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Reasons, Preparation & Procedure For Conducting a Cranial Ultrasound

Submitted on March 27, 2012

Cranial Ultrasound

A cranial ultrasound makes use of sound waves. The reflected waves create images of the brain and inner fluid chambers. Cranial ultrasound is mostly conducted on babies to assess any complications stemming from premature births. For adults the test is conducted when the skull is surgically opened, this is because the sound waves cannot penetrate through bone. In the case of babies, the skull bones have not yet fused, the test can therefore be used on children up to the age of 18 months.

Why Is It Done?

Premature births give rise to complications such as intraventricular hemorrhage (IVH), a condition where bleeding occurs in the brain. The lack of blood flow results in cell death and subsequent breakdown of the blood vessel walls, leading to bleeding. Another complication is periventricular leukomalacia (PVL), where brain tissue surrounding the ventricles gets damaged because of insufficient oxygen or blood flow reaching the brain, either before, during, or post delivery. IVH commonly affects premature babies more often than babies carried to full-term. It often develops within three to four days after the baby is delivered. Cranial ultrasound conducted on a newborn helps detect this condition as early as a week after birth. If PVL is suspected, repeated cranial ultrasound scans between the fourth and eight week after delivery may be required to accurately detect this condition. Children suffering from these conditions are at a high risk of developing disabilities ranging from mild learning disorders and cerebral palsy, to mental retardation. Cranial ultrasound is also used to scan for congenial brain problems such as congenial hydrocephalus. It is also used to look for any abnormal growths or infections in and around the brain.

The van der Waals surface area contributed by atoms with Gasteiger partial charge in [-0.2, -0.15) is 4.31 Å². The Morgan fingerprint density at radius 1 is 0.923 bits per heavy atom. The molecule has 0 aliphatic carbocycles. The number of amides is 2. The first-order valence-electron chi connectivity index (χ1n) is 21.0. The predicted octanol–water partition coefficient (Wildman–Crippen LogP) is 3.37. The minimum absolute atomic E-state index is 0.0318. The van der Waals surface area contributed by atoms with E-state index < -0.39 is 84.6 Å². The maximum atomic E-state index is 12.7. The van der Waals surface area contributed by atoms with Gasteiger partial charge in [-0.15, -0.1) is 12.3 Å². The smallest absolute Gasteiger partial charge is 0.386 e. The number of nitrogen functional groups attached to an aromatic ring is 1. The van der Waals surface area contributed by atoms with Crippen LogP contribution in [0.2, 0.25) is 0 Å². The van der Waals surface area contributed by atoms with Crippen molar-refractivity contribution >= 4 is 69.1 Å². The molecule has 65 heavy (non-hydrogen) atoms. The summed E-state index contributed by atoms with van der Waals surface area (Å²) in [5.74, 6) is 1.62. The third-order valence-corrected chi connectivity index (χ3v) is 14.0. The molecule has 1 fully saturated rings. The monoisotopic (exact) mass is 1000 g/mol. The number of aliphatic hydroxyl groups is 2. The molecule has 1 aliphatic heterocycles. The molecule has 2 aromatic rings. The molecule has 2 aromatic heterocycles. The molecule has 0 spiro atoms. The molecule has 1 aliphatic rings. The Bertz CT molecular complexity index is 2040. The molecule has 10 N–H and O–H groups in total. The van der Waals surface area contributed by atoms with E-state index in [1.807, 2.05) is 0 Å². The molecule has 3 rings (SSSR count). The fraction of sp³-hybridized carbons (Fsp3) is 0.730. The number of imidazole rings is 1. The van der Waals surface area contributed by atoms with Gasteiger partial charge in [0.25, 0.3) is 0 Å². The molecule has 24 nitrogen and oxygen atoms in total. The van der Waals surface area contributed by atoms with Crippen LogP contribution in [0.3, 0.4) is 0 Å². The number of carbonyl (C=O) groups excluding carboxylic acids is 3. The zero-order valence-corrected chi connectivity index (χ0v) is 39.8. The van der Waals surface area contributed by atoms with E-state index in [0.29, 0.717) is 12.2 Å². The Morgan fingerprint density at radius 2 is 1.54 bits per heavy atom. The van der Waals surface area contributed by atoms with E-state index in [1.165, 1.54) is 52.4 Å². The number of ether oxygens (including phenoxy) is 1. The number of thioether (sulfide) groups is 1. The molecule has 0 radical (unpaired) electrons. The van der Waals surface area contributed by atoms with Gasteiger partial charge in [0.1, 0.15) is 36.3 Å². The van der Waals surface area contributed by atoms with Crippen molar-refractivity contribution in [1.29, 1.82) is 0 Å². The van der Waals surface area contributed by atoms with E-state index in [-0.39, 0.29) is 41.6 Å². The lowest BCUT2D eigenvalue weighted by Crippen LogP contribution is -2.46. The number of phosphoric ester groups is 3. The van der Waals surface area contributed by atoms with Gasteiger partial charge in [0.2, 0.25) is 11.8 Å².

How To Prepare for It?

The test needs no special preparation. However, for older babies, the child could be kept a little hungry so as to feed the child while the test is being conducted. This should help keep the child distracted and allow the mother to hold the baby still during the scan.

How Is it Done?

This test is conducted by a radiologist or a sonographer, or an ultrasound technologist. The test can be conducted at the child's bedside within the neonatal intensive care unit. The baby is made to lie face up, while the transducer is moved across the top of the head on the fontanelle, which is the soft membranous gap between the bones of the cranium. A video monitor displays images of the brain and the inner chambers or ventricles.

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